The ongoing COVID-19 pandemic has caused many to worry about their food supplies. Lockdowns and limitations around the United States and elsewhere have forced people to stay in their homes, or at least be stuck longer than usual. These limitations have made people concerned about their food supplies. The problem is especially true for those who are worried about going to grocery stores, as those places could be disease vectors during a pandemic.
This is one of the many reasons why people stockpile food. Food stockpiling is a necessity for emergencies, especially ones like the pandemic the world is in right now. There is no telling if the government will force more lockdowns, or if certain places are truly safe.
But there also exists a question in whether or not it is legal to stockpile foods. People need to have enough food if they are going to survive lockdowns and other long-term health threats without endangering themselves and others any further. So, is food stockpiling illegal?
Officially, food stockpiling is legal. But there are some concerns you should also follow.
The General Rule
The basic “is food stockpiling illegal” rule is that it is perfectly legal to purchase as much food as needed when there are no current or forecasted emergencies. The free market allows people to purchase as much food as desired, provided there is enough on hand for sale and you can get access to whatever you need.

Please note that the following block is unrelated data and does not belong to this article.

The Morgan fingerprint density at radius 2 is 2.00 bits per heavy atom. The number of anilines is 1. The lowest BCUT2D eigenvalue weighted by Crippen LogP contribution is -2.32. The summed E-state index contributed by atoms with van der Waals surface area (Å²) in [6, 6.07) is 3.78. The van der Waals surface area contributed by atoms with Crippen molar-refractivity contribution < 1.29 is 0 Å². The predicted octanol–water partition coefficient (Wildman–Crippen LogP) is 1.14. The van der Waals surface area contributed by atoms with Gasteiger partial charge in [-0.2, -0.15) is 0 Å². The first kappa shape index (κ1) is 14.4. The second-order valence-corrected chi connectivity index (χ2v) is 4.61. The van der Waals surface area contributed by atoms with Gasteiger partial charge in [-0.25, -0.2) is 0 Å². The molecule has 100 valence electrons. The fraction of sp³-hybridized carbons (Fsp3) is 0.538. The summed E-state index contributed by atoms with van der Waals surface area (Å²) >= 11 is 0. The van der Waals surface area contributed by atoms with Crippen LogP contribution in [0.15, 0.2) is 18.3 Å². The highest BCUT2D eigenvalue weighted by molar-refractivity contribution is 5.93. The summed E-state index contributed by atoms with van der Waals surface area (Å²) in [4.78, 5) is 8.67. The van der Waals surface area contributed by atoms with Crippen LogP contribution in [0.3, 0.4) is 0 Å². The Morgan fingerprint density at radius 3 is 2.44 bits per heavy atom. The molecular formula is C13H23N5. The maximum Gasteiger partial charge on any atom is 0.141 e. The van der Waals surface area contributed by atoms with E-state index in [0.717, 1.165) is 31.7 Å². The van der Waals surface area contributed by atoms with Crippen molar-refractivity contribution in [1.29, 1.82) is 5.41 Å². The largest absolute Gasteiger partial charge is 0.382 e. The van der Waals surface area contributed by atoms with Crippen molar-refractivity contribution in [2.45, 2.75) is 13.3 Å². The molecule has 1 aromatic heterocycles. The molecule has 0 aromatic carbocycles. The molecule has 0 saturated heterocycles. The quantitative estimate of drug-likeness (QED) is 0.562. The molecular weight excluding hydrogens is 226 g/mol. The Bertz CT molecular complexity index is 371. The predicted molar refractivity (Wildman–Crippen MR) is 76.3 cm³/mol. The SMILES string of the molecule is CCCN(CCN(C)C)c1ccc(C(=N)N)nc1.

You should not worry about any parties attempting to collect your food when you are stockpiling in most situations. According to the Crisis Equipped website, the Fourth Amendment of the United States Constitution says that no party can conduct an unreasonable search or seizure of property without a search warrant. A court must establish a probable cause for the search and seizure to occur.
No one can try to seize your stockpiled foods in most situations. Therefore, it should be safe for you to stockpile your foods.
One sign of there being no “stockpiling illegal” concerns comes from the United States government directly recommending people have enough food on hand for emergencies. The United States Department of Homeland Security suggests that people hold a two-week supply of water, food, and prescriptions in the event of an emergency. You could always stockpile more if you wish, but two weeks should be the bare minimum.
The American Public Health Association also encourages people to stockpile foods for emergencies. These include such foods as the following:
- Canned foods with low sodium and fat; these include fruits and vegetables
- Dried meats and produce
- Flour, sugar, and other staples for cooking
- Beans and other dried legumes
- Peanut butter
- Powdered milk
- Pasta, rice, and other dried grains
- Cereals and granola
- One gallon of water per person each day
What About Martial Law?
There is one concern to see surrounding the “is food stockpiling illegal” story. That point involves martial law, one of the most severe orders that may be undertaken in an emergency or pandemic. Martial law entails civil law being suspended with the local military taking full control over a local area.